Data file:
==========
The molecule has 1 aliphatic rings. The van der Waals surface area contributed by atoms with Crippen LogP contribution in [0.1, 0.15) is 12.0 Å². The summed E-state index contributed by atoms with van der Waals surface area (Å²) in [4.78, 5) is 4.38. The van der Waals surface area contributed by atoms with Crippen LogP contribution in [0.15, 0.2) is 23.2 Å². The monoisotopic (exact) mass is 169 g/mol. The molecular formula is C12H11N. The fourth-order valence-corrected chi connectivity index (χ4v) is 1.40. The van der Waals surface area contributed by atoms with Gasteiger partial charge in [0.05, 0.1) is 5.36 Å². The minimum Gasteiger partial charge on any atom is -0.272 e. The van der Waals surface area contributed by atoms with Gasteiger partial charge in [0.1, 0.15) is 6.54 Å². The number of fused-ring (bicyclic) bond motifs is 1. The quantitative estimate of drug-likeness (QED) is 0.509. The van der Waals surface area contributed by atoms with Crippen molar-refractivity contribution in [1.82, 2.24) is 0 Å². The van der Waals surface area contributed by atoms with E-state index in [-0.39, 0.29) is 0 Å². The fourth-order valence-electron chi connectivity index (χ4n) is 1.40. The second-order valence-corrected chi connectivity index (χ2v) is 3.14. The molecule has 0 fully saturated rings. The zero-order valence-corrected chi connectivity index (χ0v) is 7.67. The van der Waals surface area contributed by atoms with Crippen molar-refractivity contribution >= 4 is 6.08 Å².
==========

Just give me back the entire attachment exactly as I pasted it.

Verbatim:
The molecule has 1 aliphatic rings. The van der Waals surface area contributed by atoms with Crippen LogP contribution in [0.1, 0.15) is 12.0 Å². The summed E-state index contributed by atoms with van der Waals surface area (Å²) in [4.78, 5) is 4.38. The van der Waals surface area contributed by atoms with Crippen LogP contribution in [0.15, 0.2) is 23.2 Å². The monoisotopic (exact) mass is 169 g/mol. The molecular formula is C12H11N. The fourth-order valence-corrected chi connectivity index (χ4v) is 1.40. The van der Waals surface area contributed by atoms with Gasteiger partial charge in [0.05, 0.1) is 5.36 Å². The minimum Gasteiger partial charge on any atom is -0.272 e. The van der Waals surface area contributed by atoms with Gasteiger partial charge in [0.1, 0.15) is 6.54 Å². The number of fused-ring (bicyclic) bond motifs is 1. The quantitative estimate of drug-likeness (QED) is 0.509. The van der Waals surface area contributed by atoms with Crippen molar-refractivity contribution in [1.82, 2.24) is 0 Å². The van der Waals surface area contributed by atoms with E-state index in [-0.39, 0.29) is 0 Å². The fourth-order valence-electron chi connectivity index (χ4n) is 1.40. The second-order valence-corrected chi connectivity index (χ2v) is 3.14. The molecule has 0 fully saturated rings. The zero-order valence-corrected chi connectivity index (χ0v) is 7.67. The van der Waals surface area contributed by atoms with Crippen molar-refractivity contribution >= 4 is 6.08 Å².